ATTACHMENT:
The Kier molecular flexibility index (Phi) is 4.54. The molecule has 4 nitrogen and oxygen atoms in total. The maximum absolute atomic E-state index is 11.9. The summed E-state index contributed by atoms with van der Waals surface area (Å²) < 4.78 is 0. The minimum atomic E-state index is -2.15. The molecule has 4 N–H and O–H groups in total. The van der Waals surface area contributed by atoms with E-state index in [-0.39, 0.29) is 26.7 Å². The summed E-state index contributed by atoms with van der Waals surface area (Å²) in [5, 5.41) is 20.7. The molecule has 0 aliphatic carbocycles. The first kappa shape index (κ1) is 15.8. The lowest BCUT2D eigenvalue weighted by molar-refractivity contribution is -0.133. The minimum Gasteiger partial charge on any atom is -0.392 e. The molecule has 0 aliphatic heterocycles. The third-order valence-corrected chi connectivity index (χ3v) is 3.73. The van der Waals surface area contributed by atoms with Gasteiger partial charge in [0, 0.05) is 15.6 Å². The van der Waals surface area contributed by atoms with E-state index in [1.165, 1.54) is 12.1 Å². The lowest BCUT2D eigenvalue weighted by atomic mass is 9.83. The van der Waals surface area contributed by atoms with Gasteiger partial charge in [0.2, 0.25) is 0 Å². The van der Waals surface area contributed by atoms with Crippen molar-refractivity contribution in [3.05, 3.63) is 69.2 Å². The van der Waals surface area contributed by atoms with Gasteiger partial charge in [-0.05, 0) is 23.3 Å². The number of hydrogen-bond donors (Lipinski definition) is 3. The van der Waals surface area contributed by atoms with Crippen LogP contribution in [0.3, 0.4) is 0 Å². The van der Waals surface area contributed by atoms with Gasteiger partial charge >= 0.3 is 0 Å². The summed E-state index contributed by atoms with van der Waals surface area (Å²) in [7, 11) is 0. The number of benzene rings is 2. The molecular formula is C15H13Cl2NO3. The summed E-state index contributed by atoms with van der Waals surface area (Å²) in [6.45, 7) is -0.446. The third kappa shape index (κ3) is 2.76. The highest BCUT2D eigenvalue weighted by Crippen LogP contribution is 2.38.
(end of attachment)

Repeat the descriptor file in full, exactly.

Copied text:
The Kier molecular flexibility index (Phi) is 4.54. The molecule has 4 nitrogen and oxygen atoms in total. The maximum absolute atomic E-state index is 11.9. The summed E-state index contributed by atoms with van der Waals surface area (Å²) < 4.78 is 0. The minimum atomic E-state index is -2.15. The molecule has 4 N–H and O–H groups in total. The van der Waals surface area contributed by atoms with E-state index in [-0.39, 0.29) is 26.7 Å². The summed E-state index contributed by atoms with van der Waals surface area (Å²) in [5, 5.41) is 20.7. The molecule has 0 aliphatic carbocycles. The first kappa shape index (κ1) is 15.8. The lowest BCUT2D eigenvalue weighted by molar-refractivity contribution is -0.133. The minimum Gasteiger partial charge on any atom is -0.392 e. The molecule has 0 aliphatic heterocycles. The third-order valence-corrected chi connectivity index (χ3v) is 3.73. The van der Waals surface area contributed by atoms with Gasteiger partial charge in [0, 0.05) is 15.6 Å². The van der Waals surface area contributed by atoms with E-state index in [1.165, 1.54) is 12.1 Å². The lowest BCUT2D eigenvalue weighted by atomic mass is 9.83. The van der Waals surface area contributed by atoms with Gasteiger partial charge in [0.2, 0.25) is 0 Å². The van der Waals surface area contributed by atoms with Crippen molar-refractivity contribution in [3.05, 3.63) is 69.2 Å². The van der Waals surface area contributed by atoms with Gasteiger partial charge in [-0.05, 0) is 23.3 Å². The number of hydrogen-bond donors (Lipinski definition) is 3. The van der Waals surface area contributed by atoms with Crippen LogP contribution in [0.3, 0.4) is 0 Å². The van der Waals surface area contributed by atoms with Gasteiger partial charge >= 0.3 is 0 Å². The summed E-state index contributed by atoms with van der Waals surface area (Å²) in [7, 11) is 0. The number of benzene rings is 2. The molecular formula is C15H13Cl2NO3. The summed E-state index contributed by atoms with van der Waals surface area (Å²) in [6.45, 7) is -0.446. The third kappa shape index (κ3) is 2.76. The highest BCUT2D eigenvalue weighted by Crippen LogP contribution is 2.38.